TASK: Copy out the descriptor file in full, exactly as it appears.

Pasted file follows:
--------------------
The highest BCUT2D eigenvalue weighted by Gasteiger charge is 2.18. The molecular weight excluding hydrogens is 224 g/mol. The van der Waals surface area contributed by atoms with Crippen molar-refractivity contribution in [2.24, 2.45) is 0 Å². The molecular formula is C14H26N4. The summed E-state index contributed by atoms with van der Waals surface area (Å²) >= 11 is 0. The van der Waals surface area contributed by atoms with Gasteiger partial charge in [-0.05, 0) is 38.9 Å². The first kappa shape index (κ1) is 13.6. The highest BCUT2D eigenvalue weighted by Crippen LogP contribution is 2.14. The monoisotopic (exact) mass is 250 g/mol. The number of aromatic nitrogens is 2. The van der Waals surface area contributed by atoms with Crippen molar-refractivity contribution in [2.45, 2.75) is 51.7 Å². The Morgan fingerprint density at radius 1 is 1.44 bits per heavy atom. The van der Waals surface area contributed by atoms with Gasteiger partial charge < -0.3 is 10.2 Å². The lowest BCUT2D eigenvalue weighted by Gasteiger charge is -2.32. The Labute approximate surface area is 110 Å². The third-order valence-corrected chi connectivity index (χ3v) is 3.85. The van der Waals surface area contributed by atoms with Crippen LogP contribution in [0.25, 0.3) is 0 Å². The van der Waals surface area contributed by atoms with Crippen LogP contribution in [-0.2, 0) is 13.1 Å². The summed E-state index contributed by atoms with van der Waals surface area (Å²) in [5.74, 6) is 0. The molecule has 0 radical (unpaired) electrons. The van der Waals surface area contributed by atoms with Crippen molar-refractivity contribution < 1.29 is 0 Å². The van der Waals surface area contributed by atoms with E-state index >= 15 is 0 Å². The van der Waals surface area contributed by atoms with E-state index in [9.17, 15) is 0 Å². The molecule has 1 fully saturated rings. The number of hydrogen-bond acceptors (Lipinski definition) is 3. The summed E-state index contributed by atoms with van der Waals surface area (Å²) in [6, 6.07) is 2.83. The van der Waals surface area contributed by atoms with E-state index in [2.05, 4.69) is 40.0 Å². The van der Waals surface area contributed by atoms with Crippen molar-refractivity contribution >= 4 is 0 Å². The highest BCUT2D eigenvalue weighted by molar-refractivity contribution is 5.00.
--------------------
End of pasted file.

The highest BCUT2D eigenvalue weighted by Gasteiger charge is 2.18. The molecular weight excluding hydrogens is 224 g/mol. The van der Waals surface area contributed by atoms with Crippen molar-refractivity contribution in [2.24, 2.45) is 0 Å². The molecular formula is C14H26N4. The summed E-state index contributed by atoms with van der Waals surface area (Å²) >= 11 is 0. The van der Waals surface area contributed by atoms with Gasteiger partial charge in [-0.05, 0) is 38.9 Å². The first kappa shape index (κ1) is 13.6. The highest BCUT2D eigenvalue weighted by Crippen LogP contribution is 2.14. The monoisotopic (exact) mass is 250 g/mol. The number of aromatic nitrogens is 2. The van der Waals surface area contributed by atoms with Crippen molar-refractivity contribution in [2.45, 2.75) is 51.7 Å². The Morgan fingerprint density at radius 1 is 1.44 bits per heavy atom. The van der Waals surface area contributed by atoms with Gasteiger partial charge < -0.3 is 10.2 Å². The lowest BCUT2D eigenvalue weighted by Gasteiger charge is -2.32. The Labute approximate surface area is 110 Å². The third-order valence-corrected chi connectivity index (χ3v) is 3.85. The van der Waals surface area contributed by atoms with Crippen LogP contribution in [0.25, 0.3) is 0 Å². The van der Waals surface area contributed by atoms with Crippen LogP contribution in [-0.2, 0) is 13.1 Å². The summed E-state index contributed by atoms with van der Waals surface area (Å²) in [5.74, 6) is 0. The molecule has 0 radical (unpaired) electrons. The van der Waals surface area contributed by atoms with Crippen molar-refractivity contribution < 1.29 is 0 Å². The van der Waals surface area contributed by atoms with E-state index >= 15 is 0 Å². The van der Waals surface area contributed by atoms with E-state index in [9.17, 15) is 0 Å². The molecule has 1 fully saturated rings. The number of hydrogen-bond acceptors (Lipinski definition) is 3. The summed E-state index contributed by atoms with van der Waals surface area (Å²) in [6, 6.07) is 2.83. The van der Waals surface area contributed by atoms with E-state index in [2.05, 4.69) is 40.0 Å². The van der Waals surface area contributed by atoms with Crippen molar-refractivity contribution >= 4 is 0 Å². The highest BCUT2D eigenvalue weighted by molar-refractivity contribution is 5.00.